Thorsson et al, 1987, investigated the effects of different compression techniques on blood flow in large muscles.  Blood flow in the thigh was measured in two degrees of compression.  The maximum compression exerted a cutaneous pressure of 85 mm Hg and caused an immediate ceasation of blood flow.  Moderate compression exerted a pressure of 40 mm Hg and reduced blood flow by approximately 50%.  This external pressure was transmitted to tissue at least 3 cm below the skin.

As mentioned earlier, Neilsson found that intramuscular blood flow ceased when the pressure reached the level of diastolic blood pressure.  Thorsson’s study supported this concept noting that every individual in his study had a diastolic pressure of less than 85 mm Hg.  They suggested that individuals with hypertension would require greater compression forces.

A study which showed the compression bandage to not be useful was by Airaksinen et al., 1990.  These investigators compared elastic bandaging Vs elastic bandaging and Intermittent Pneumatic Compression in the treatment of acute ankle sprains.  They concluded that elastic bandages alone were not as effective as the use of IPC daily for 30 mins with elastic bandaging in between.  The results showed decreased swelling, improved ankle ROM and less pain, over a 5-day treatment period and 4 weeks follow up.  My criticism of this paper was that the bandaging technique and pressure exerted by the bandaged was not measured.  The only measurement they gave was that the IPC was at 60mm Hg.  It is conceivable that the bandage was of poor quality and not providing the necessary pressure, thus the group that did receive some 60mm Hg pressure at times was getting better results.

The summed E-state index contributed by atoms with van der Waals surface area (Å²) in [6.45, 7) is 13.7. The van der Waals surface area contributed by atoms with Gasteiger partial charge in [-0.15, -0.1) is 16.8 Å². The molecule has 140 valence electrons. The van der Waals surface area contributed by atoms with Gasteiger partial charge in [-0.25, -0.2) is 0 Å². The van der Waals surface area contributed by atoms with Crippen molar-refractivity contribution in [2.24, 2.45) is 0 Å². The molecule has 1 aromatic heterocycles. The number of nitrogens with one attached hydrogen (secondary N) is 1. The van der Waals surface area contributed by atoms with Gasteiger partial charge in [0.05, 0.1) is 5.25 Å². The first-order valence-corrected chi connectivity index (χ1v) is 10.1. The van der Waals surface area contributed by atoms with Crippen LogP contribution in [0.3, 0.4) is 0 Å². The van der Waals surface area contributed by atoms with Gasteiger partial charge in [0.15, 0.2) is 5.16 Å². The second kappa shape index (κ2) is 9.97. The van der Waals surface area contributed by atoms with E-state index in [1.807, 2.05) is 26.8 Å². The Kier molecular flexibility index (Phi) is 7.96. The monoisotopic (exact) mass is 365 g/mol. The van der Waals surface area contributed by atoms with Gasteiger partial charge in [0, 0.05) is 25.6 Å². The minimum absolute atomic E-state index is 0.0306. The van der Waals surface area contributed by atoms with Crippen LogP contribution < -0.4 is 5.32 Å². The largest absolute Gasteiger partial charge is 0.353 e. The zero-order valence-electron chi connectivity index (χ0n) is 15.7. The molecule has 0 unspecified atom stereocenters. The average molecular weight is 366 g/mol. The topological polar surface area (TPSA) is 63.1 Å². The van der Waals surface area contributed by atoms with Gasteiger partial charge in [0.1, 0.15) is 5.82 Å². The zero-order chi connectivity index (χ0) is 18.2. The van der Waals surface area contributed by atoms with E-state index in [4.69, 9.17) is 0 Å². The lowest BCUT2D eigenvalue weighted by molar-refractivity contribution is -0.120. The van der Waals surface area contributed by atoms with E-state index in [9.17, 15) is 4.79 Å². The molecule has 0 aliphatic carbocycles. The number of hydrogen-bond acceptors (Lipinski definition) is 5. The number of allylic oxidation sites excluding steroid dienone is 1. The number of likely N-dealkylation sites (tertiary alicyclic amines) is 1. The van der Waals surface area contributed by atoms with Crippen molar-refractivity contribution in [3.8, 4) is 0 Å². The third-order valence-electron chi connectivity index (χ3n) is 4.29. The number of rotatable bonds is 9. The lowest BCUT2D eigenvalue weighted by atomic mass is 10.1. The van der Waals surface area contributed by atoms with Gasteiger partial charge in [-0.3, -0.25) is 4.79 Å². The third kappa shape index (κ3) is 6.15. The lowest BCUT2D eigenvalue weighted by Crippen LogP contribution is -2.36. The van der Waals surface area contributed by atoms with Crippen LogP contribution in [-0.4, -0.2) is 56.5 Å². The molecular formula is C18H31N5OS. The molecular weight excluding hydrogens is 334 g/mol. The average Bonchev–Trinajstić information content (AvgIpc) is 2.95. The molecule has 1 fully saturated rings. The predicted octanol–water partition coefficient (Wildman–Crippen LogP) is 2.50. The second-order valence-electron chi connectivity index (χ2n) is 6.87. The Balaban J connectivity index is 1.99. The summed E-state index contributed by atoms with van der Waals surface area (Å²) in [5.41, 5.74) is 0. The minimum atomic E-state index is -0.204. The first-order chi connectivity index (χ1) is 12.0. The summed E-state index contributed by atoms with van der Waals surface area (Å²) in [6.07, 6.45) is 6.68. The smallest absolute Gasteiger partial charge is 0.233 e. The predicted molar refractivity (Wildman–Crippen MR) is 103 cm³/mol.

These same authors did a study a year earlier looking at IPC vs. no treatment in a chronic condition such as post cast immobilisation in fractured lower limbs.  The IPC certainly showed significant benefits vs. nil treatment.  This study would have been interesting to see had they used continuous high quality compression bandages.  We would therefore have some interesting data on bandaging in the chronic situation.

The papers briefly outlined above give very strong indications that compression is key in the reduction of swelling in the acute injury.  The frustration is the lack of evidence of what is the best type of compression modalities.  The IPC looks very good, but as mentioned above, how good was the bandaging it was compared with.

The most recent paper found on this compression topic was titled “Influence of Compression Therapy on Symptoms Following Soft Tissue Injury from Maximal Eccentric Exercise”.  This was by Kraemer and colleagues – 10 of them to be exact!  And was published in 2001.